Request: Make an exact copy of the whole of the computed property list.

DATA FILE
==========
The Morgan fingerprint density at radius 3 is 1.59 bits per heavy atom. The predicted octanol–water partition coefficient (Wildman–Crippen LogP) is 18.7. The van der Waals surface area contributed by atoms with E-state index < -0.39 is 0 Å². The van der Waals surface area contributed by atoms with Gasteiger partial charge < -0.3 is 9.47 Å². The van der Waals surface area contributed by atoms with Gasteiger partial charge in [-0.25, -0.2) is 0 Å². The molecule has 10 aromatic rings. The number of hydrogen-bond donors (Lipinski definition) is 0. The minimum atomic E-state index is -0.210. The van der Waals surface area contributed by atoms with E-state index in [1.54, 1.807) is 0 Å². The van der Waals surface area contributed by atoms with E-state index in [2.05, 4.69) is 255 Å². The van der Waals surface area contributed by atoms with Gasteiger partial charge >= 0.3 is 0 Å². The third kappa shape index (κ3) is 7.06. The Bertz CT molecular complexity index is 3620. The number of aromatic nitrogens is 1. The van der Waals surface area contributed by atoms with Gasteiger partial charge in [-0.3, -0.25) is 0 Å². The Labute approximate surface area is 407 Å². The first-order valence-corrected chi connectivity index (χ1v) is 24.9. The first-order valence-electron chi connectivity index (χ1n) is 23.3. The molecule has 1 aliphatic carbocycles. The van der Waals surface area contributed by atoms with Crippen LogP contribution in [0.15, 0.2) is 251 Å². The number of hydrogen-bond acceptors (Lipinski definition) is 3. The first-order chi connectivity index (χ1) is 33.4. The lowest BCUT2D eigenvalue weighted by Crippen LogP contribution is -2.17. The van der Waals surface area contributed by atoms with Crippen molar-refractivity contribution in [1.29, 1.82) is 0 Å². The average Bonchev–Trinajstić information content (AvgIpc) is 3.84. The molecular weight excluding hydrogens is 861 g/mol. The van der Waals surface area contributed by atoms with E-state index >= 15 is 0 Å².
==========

The Morgan fingerprint density at radius 3 is 1.59 bits per heavy atom. The predicted octanol–water partition coefficient (Wildman–Crippen LogP) is 18.7. The van der Waals surface area contributed by atoms with E-state index < -0.39 is 0 Å². The van der Waals surface area contributed by atoms with Gasteiger partial charge < -0.3 is 9.47 Å². The van der Waals surface area contributed by atoms with Gasteiger partial charge in [-0.25, -0.2) is 0 Å². The molecule has 10 aromatic rings. The number of hydrogen-bond donors (Lipinski definition) is 0. The minimum atomic E-state index is -0.210. The van der Waals surface area contributed by atoms with E-state index in [1.54, 1.807) is 0 Å². The van der Waals surface area contributed by atoms with E-state index in [2.05, 4.69) is 255 Å². The van der Waals surface area contributed by atoms with Gasteiger partial charge >= 0.3 is 0 Å². The third kappa shape index (κ3) is 7.06. The Bertz CT molecular complexity index is 3620. The number of aromatic nitrogens is 1. The van der Waals surface area contributed by atoms with Gasteiger partial charge in [-0.3, -0.25) is 0 Å². The Labute approximate surface area is 407 Å². The first-order valence-corrected chi connectivity index (χ1v) is 24.9. The first-order valence-electron chi connectivity index (χ1n) is 23.3. The molecule has 1 aliphatic carbocycles. The van der Waals surface area contributed by atoms with Crippen LogP contribution in [0.15, 0.2) is 251 Å². The number of hydrogen-bond acceptors (Lipinski definition) is 3. The first-order chi connectivity index (χ1) is 33.4. The lowest BCUT2D eigenvalue weighted by Crippen LogP contribution is -2.17. The van der Waals surface area contributed by atoms with Crippen molar-refractivity contribution in [1.29, 1.82) is 0 Å². The average Bonchev–Trinajstić information content (AvgIpc) is 3.84. The molecular weight excluding hydrogens is 861 g/mol. The van der Waals surface area contributed by atoms with E-state index >= 15 is 0 Å².